Reducing amylase-trypsin inhibitor in wheat varieties

Research output: Other contribution to conferenceAbstract


Amylase-trypsin inhibitors (ATIs) are cereal proteins containing monomers, dimers, and tetramers. They are involved in plant defence against pests and pathogens, however, are also involved in triggering celiac disease and non-celiac wheat sensitivities among consumers. ATIs are activators of innate and adaptive immune system and are known to be resistant against heat and proteolysis. A dose dependant proinflammatory activity of ATIs have shown that they are involved in release of cytokines such as interleukin 6 (IL-6), interleukin 8 (IL-8) and tumor necrosis factor α (TNF- α). The inhibition of amylase and trypsin post ingestion may result in inefficient protein digestion which may lead to symptoms in non-celiac wheat sensitivities. Wheat processing such as sourdough has shown to degrade ATIs, thus may lead to safer products for sufferers. Factors such as acidity and proteolytic enzymes may have impact on reducing ATI levels in products such as bread. ATI levels vary among cultivars, therefore it is also proposed that choosing a variety naturally low in ATIs will have minimal impacts on triggering celiac and non-celiac wheat sensitivities.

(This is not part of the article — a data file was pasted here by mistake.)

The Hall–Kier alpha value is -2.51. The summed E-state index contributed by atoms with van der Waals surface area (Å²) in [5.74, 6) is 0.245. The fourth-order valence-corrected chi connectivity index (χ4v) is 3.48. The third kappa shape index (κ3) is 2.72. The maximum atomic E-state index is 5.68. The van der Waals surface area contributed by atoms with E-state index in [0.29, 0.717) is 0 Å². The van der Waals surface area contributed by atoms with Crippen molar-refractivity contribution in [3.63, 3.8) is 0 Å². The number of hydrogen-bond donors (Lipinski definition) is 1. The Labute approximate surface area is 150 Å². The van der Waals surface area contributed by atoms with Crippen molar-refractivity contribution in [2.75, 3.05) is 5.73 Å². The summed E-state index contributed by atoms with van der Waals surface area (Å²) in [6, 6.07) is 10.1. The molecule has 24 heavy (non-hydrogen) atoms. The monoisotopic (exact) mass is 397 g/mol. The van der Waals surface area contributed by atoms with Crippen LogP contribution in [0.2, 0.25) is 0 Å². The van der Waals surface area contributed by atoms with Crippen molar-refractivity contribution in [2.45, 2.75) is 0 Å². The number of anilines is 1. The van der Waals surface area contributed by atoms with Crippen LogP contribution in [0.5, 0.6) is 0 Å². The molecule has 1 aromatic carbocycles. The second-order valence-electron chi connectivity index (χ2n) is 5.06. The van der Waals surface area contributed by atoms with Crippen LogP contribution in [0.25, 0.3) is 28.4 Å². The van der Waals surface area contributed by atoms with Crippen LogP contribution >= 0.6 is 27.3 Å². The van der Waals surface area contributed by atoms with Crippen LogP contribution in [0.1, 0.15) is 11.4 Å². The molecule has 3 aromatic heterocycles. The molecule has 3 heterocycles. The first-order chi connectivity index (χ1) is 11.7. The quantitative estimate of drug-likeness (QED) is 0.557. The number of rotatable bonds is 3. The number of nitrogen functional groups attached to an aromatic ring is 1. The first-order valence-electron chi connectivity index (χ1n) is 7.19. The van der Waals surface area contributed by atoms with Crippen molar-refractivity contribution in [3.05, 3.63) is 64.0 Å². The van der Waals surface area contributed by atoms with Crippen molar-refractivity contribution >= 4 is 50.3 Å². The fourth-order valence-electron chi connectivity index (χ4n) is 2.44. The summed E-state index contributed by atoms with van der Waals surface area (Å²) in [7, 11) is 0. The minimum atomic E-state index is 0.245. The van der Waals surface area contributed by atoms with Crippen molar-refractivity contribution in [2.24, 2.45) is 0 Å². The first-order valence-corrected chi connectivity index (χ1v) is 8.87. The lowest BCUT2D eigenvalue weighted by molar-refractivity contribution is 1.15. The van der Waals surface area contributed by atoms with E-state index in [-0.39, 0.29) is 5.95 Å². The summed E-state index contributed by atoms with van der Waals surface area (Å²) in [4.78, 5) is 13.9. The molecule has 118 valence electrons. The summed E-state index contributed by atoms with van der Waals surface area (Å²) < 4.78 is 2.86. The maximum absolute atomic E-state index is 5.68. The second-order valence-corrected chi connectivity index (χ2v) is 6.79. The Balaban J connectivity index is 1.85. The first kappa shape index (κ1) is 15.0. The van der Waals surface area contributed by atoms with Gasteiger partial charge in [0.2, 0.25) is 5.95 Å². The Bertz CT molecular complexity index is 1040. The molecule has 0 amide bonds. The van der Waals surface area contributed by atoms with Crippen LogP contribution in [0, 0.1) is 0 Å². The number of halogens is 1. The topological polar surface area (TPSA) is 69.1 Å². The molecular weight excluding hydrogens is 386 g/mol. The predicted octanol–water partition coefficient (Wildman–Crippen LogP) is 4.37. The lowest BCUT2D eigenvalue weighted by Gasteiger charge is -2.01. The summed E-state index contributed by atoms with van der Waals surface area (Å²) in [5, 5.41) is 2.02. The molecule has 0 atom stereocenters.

Original languageEnglish
Number of pages1
Publication statusPublished - 23 Aug 2021
Event71st Australasian Grain Science Association 2021 Conference - Online
Duration: 23 Aug 202125 Aug 2021


Conference71st Australasian Grain Science Association 2021 Conference
Abbreviated titleGrains, gains, profits
OtherConference handbook attached to PID 204214009
Internet address


Dive into the research topics of 'Reducing amylase-trypsin inhibitor in wheat varieties'. Together they form a unique fingerprint.

Cite this